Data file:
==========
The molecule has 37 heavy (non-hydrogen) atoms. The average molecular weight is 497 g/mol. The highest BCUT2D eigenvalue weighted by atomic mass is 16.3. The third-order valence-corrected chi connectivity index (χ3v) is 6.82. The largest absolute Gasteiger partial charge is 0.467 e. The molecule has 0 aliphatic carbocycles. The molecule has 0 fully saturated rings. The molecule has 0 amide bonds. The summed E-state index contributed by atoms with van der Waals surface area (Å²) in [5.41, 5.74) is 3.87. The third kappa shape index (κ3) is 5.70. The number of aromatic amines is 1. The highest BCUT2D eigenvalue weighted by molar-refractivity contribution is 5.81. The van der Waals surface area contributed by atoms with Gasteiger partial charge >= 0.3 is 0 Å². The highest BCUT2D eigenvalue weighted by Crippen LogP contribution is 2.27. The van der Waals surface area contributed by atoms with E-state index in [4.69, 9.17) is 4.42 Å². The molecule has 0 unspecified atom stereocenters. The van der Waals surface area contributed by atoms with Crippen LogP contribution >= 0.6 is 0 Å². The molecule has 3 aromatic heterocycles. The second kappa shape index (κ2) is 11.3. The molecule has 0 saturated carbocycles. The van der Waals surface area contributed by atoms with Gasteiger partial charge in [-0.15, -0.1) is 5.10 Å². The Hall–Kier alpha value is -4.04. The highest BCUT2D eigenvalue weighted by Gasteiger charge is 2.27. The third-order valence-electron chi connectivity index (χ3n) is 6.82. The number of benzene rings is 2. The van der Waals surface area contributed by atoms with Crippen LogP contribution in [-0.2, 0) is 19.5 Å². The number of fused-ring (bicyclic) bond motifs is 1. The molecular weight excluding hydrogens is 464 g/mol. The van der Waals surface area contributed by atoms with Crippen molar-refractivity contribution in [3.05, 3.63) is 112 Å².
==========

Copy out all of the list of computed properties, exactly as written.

The molecule has 37 heavy (non-hydrogen) atoms. The average molecular weight is 497 g/mol. The highest BCUT2D eigenvalue weighted by atomic mass is 16.3. The third-order valence-corrected chi connectivity index (χ3v) is 6.82. The largest absolute Gasteiger partial charge is 0.467 e. The molecule has 0 aliphatic carbocycles. The molecule has 0 fully saturated rings. The molecule has 0 amide bonds. The summed E-state index contributed by atoms with van der Waals surface area (Å²) in [5.41, 5.74) is 3.87. The third kappa shape index (κ3) is 5.70. The number of aromatic amines is 1. The highest BCUT2D eigenvalue weighted by molar-refractivity contribution is 5.81. The van der Waals surface area contributed by atoms with Gasteiger partial charge >= 0.3 is 0 Å². The highest BCUT2D eigenvalue weighted by Crippen LogP contribution is 2.27. The van der Waals surface area contributed by atoms with E-state index in [4.69, 9.17) is 4.42 Å². The molecule has 0 unspecified atom stereocenters. The van der Waals surface area contributed by atoms with Crippen LogP contribution >= 0.6 is 0 Å². The molecule has 3 aromatic heterocycles. The second kappa shape index (κ2) is 11.3. The molecule has 0 saturated carbocycles. The van der Waals surface area contributed by atoms with Gasteiger partial charge in [-0.15, -0.1) is 5.10 Å². The Hall–Kier alpha value is -4.04. The highest BCUT2D eigenvalue weighted by Gasteiger charge is 2.27. The third-order valence-electron chi connectivity index (χ3n) is 6.82. The number of benzene rings is 2. The van der Waals surface area contributed by atoms with Crippen LogP contribution in [-0.2, 0) is 19.5 Å². The number of fused-ring (bicyclic) bond motifs is 1. The molecular weight excluding hydrogens is 464 g/mol. The van der Waals surface area contributed by atoms with Crippen molar-refractivity contribution in [3.05, 3.63) is 112 Å².